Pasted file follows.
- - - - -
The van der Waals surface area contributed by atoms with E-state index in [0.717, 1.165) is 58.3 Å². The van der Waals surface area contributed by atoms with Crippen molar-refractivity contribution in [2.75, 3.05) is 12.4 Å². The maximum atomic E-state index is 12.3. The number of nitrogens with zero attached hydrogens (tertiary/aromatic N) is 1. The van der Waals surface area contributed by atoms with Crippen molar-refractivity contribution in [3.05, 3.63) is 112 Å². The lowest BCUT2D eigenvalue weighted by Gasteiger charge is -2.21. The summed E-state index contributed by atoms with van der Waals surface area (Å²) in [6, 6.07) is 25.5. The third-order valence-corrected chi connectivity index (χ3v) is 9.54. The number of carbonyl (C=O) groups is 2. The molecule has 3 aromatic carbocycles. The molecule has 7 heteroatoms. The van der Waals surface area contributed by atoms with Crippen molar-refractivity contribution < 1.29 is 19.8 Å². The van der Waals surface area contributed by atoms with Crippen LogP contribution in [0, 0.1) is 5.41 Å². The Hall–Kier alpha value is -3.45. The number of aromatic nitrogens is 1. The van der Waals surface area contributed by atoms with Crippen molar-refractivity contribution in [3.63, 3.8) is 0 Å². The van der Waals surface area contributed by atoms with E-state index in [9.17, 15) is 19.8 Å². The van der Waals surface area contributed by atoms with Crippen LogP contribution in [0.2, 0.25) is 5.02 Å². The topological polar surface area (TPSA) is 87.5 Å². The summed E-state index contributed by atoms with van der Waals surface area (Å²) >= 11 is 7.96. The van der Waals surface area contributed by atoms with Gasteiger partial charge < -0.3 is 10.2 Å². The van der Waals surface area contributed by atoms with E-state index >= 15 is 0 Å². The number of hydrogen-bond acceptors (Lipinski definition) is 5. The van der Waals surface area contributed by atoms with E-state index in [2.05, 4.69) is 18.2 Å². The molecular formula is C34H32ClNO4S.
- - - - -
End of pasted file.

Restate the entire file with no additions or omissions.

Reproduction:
The van der Waals surface area contributed by atoms with E-state index in [0.717, 1.165) is 58.3 Å². The van der Waals surface area contributed by atoms with Crippen molar-refractivity contribution in [2.75, 3.05) is 12.4 Å². The maximum atomic E-state index is 12.3. The number of nitrogens with zero attached hydrogens (tertiary/aromatic N) is 1. The van der Waals surface area contributed by atoms with Crippen molar-refractivity contribution in [3.05, 3.63) is 112 Å². The lowest BCUT2D eigenvalue weighted by Gasteiger charge is -2.21. The summed E-state index contributed by atoms with van der Waals surface area (Å²) in [6, 6.07) is 25.5. The third-order valence-corrected chi connectivity index (χ3v) is 9.54. The number of carbonyl (C=O) groups is 2. The molecule has 3 aromatic carbocycles. The molecule has 7 heteroatoms. The van der Waals surface area contributed by atoms with Crippen molar-refractivity contribution < 1.29 is 19.8 Å². The van der Waals surface area contributed by atoms with Crippen LogP contribution in [0, 0.1) is 5.41 Å². The Hall–Kier alpha value is -3.45. The number of aromatic nitrogens is 1. The van der Waals surface area contributed by atoms with Crippen molar-refractivity contribution in [3.63, 3.8) is 0 Å². The van der Waals surface area contributed by atoms with E-state index in [9.17, 15) is 19.8 Å². The van der Waals surface area contributed by atoms with Crippen LogP contribution in [0.2, 0.25) is 5.02 Å². The topological polar surface area (TPSA) is 87.5 Å². The summed E-state index contributed by atoms with van der Waals surface area (Å²) >= 11 is 7.96. The van der Waals surface area contributed by atoms with Gasteiger partial charge < -0.3 is 10.2 Å². The van der Waals surface area contributed by atoms with E-state index >= 15 is 0 Å². The number of hydrogen-bond acceptors (Lipinski definition) is 5. The van der Waals surface area contributed by atoms with E-state index in [2.05, 4.69) is 18.2 Å². The molecular formula is C34H32ClNO4S.